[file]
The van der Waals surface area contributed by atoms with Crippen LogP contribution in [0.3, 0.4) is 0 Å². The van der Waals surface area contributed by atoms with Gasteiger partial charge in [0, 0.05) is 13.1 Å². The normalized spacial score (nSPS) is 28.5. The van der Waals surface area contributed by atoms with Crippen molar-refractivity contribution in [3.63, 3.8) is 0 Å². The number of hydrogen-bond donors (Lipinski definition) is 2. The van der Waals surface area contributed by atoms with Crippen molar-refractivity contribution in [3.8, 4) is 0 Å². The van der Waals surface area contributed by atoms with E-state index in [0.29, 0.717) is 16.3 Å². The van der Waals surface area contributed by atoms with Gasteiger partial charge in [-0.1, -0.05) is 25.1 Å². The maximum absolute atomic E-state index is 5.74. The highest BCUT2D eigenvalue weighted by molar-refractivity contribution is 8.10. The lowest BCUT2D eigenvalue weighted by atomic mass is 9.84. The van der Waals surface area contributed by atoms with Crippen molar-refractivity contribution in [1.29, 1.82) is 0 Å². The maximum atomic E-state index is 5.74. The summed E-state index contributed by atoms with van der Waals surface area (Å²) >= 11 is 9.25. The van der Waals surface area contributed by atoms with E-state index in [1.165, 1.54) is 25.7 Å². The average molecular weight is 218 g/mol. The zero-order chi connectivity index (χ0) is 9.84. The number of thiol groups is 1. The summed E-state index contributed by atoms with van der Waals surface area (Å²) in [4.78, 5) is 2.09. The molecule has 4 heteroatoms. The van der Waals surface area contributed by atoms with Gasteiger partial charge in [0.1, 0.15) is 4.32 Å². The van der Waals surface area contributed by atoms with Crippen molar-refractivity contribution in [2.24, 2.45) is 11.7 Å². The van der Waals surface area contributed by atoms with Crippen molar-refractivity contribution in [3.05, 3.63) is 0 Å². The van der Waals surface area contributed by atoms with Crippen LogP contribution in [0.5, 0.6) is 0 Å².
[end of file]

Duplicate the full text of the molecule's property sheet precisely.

The van der Waals surface area contributed by atoms with Crippen LogP contribution in [0.3, 0.4) is 0 Å². The van der Waals surface area contributed by atoms with Gasteiger partial charge in [0, 0.05) is 13.1 Å². The normalized spacial score (nSPS) is 28.5. The van der Waals surface area contributed by atoms with Crippen molar-refractivity contribution in [3.63, 3.8) is 0 Å². The number of hydrogen-bond donors (Lipinski definition) is 2. The van der Waals surface area contributed by atoms with Crippen molar-refractivity contribution in [3.8, 4) is 0 Å². The van der Waals surface area contributed by atoms with E-state index in [0.29, 0.717) is 16.3 Å². The van der Waals surface area contributed by atoms with Gasteiger partial charge in [-0.1, -0.05) is 25.1 Å². The maximum absolute atomic E-state index is 5.74. The highest BCUT2D eigenvalue weighted by molar-refractivity contribution is 8.10. The lowest BCUT2D eigenvalue weighted by atomic mass is 9.84. The van der Waals surface area contributed by atoms with Crippen molar-refractivity contribution in [1.29, 1.82) is 0 Å². The maximum atomic E-state index is 5.74. The summed E-state index contributed by atoms with van der Waals surface area (Å²) >= 11 is 9.25. The van der Waals surface area contributed by atoms with E-state index in [1.165, 1.54) is 25.7 Å². The average molecular weight is 218 g/mol. The zero-order chi connectivity index (χ0) is 9.84. The number of thiol groups is 1. The summed E-state index contributed by atoms with van der Waals surface area (Å²) in [4.78, 5) is 2.09. The molecule has 4 heteroatoms. The van der Waals surface area contributed by atoms with Gasteiger partial charge in [0.1, 0.15) is 4.32 Å². The van der Waals surface area contributed by atoms with Crippen molar-refractivity contribution in [2.24, 2.45) is 11.7 Å². The van der Waals surface area contributed by atoms with Crippen molar-refractivity contribution in [3.05, 3.63) is 0 Å². The van der Waals surface area contributed by atoms with Crippen LogP contribution in [0.5, 0.6) is 0 Å².